Type of place
This house, constructed in 1915 for David and Ethel Tait, provides physical evidence of the distinctive pattern of development in the Greenslopes area in the early part of the twentieth century. This development was characterised by small, modest homes on small blocks and more substantial middle class homes on large allotments. Development was also shaped by the construction of a tramline to the city in 1914. This house, known as ‘De Aar’, was the residence of the son-in-law and daughter of wealthy engineer and mining entrepreneur GC Willcocks. Willcocks had purchased the site in 1890 and the property remained in the family until 1959. As a large Federation style house in a garden setting that has a striking appearance when viewed from the street, it has significant aesthetic value.
This large residence, located on a very large gently sloping site in the corner of Cornwall St and Chatsworth Rd is built on stumps, almost touching the ground on its south-east side while being elevated at the other side.
The house has a multi-hipped tiled-roof with a separate encircling timber verandah. Two hipped roof extensions, over bay windows, project in front of the main pyramid roof giving the house its unusually shaped symmetrical frontage to Cornwall St.
The separate verandah roof is supported on square timber posts decorated with simple elegant brackets in the Federation Style and has a three-rail dowel balustrading. Some sections between the verandah posts are enclosed with timber louvres.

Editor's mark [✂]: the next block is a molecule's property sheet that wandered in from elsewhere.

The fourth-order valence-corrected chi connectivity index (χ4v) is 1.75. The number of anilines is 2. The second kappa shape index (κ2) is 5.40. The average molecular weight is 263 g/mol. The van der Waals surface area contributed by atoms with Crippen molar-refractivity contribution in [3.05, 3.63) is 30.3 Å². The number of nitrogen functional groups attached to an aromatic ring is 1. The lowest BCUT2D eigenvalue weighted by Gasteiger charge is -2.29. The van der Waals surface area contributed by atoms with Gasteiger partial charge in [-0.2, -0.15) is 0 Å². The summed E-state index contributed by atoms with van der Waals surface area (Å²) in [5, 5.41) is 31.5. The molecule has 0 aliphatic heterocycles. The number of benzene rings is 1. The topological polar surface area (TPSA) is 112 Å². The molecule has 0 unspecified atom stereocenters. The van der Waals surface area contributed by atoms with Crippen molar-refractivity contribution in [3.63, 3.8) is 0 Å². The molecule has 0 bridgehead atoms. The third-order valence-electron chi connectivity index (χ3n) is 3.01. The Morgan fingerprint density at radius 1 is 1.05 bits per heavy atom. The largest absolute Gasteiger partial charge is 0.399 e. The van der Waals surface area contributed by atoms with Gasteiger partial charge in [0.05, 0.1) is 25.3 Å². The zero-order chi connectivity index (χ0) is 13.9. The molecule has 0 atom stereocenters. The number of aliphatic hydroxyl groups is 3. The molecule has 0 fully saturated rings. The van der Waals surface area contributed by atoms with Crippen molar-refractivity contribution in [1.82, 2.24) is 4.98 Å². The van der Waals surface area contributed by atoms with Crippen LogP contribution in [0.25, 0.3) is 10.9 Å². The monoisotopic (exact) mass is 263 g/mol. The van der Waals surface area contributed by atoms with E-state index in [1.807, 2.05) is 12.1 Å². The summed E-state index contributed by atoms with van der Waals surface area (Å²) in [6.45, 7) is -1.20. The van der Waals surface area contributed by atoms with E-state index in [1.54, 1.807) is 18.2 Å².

Front steps to the verandah are centrally located opposite the main entry. The front door contains an arrangement of sidelights with fanlights above.
The area under the house has been partially enclosed with brick patterning.
The house with its scale, prominent corner location and extensive grounds, has a strong presence in the street and a landmark quality.
Statement of significance
Relevant assessment criteria
This is a place of local heritage significance and meets one or more of the local heritage criteria under the Heritage planning scheme policy of the Brisbane City Plan 2014. It is significant because:
The place is important in demonstrating the evolution or pattern of the city's or local area’s history
as the house, a substantial middle class residence on a large block, provides evidence of the pattern of development of the Greenslopes area in the late nineteenth and early twentieth centuries.
The place is important in demonstrating the principal characteristics of a particular class or classes of cultural places
as a large, intact middle class Federation home built on a sizeable block.
The place is important because of its aesthetic significance
for its striking, unusual appearance, graceful design and landmark quality.
Brisbane City Council Building Card Archive
Brisbane City Council Water Supply and Sewerage Detail Plans
Commonwealth Electoral Rolls, 1925
Department of Natural Resources. Queensland Certificates of Title
John Oxley Library Estate Map Collection
Queensland Post Office Directories
Department of Justice and Attorney General, Historical Birth and Marriage Records
Citation prepared by — Brisbane City Council (page revised September 2020)